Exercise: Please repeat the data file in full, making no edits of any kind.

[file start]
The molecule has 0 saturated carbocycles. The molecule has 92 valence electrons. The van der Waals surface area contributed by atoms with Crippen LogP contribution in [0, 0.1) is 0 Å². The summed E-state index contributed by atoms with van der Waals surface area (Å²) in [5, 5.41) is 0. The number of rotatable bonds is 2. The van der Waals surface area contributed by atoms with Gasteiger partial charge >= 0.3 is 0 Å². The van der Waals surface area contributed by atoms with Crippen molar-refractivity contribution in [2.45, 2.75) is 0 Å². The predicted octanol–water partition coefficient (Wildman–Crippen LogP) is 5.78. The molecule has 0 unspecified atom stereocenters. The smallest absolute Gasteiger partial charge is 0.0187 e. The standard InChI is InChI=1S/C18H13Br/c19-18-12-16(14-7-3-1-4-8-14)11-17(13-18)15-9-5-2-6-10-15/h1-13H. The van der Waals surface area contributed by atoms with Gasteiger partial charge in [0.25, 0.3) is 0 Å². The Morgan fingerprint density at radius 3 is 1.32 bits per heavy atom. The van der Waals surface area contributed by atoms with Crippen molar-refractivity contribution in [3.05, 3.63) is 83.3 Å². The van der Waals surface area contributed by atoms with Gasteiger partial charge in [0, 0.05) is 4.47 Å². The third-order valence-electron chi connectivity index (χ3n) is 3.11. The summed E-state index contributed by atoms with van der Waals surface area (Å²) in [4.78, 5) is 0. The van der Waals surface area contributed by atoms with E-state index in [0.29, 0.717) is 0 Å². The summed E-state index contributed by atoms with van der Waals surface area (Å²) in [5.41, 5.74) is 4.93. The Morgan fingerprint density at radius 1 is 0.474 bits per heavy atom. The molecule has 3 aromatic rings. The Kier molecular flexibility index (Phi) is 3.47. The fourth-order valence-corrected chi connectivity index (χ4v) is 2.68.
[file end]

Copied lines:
The molecule has 0 saturated carbocycles. The molecule has 92 valence electrons. The van der Waals surface area contributed by atoms with Crippen LogP contribution in [0, 0.1) is 0 Å². The summed E-state index contributed by atoms with van der Waals surface area (Å²) in [5, 5.41) is 0. The number of rotatable bonds is 2. The van der Waals surface area contributed by atoms with Gasteiger partial charge >= 0.3 is 0 Å². The van der Waals surface area contributed by atoms with Crippen molar-refractivity contribution in [2.45, 2.75) is 0 Å². The predicted octanol–water partition coefficient (Wildman–Crippen LogP) is 5.78. The molecule has 0 unspecified atom stereocenters. The smallest absolute Gasteiger partial charge is 0.0187 e. The standard InChI is InChI=1S/C18H13Br/c19-18-12-16(14-7-3-1-4-8-14)11-17(13-18)15-9-5-2-6-10-15/h1-13H. The van der Waals surface area contributed by atoms with Gasteiger partial charge in [0.25, 0.3) is 0 Å². The Morgan fingerprint density at radius 3 is 1.32 bits per heavy atom. The van der Waals surface area contributed by atoms with Crippen molar-refractivity contribution in [3.05, 3.63) is 83.3 Å². The van der Waals surface area contributed by atoms with Gasteiger partial charge in [0, 0.05) is 4.47 Å². The third-order valence-electron chi connectivity index (χ3n) is 3.11. The summed E-state index contributed by atoms with van der Waals surface area (Å²) in [4.78, 5) is 0. The van der Waals surface area contributed by atoms with E-state index in [0.29, 0.717) is 0 Å². The summed E-state index contributed by atoms with van der Waals surface area (Å²) in [5.41, 5.74) is 4.93. The Morgan fingerprint density at radius 1 is 0.474 bits per heavy atom. The molecule has 3 aromatic rings. The Kier molecular flexibility index (Phi) is 3.47. The fourth-order valence-corrected chi connectivity index (χ4v) is 2.68.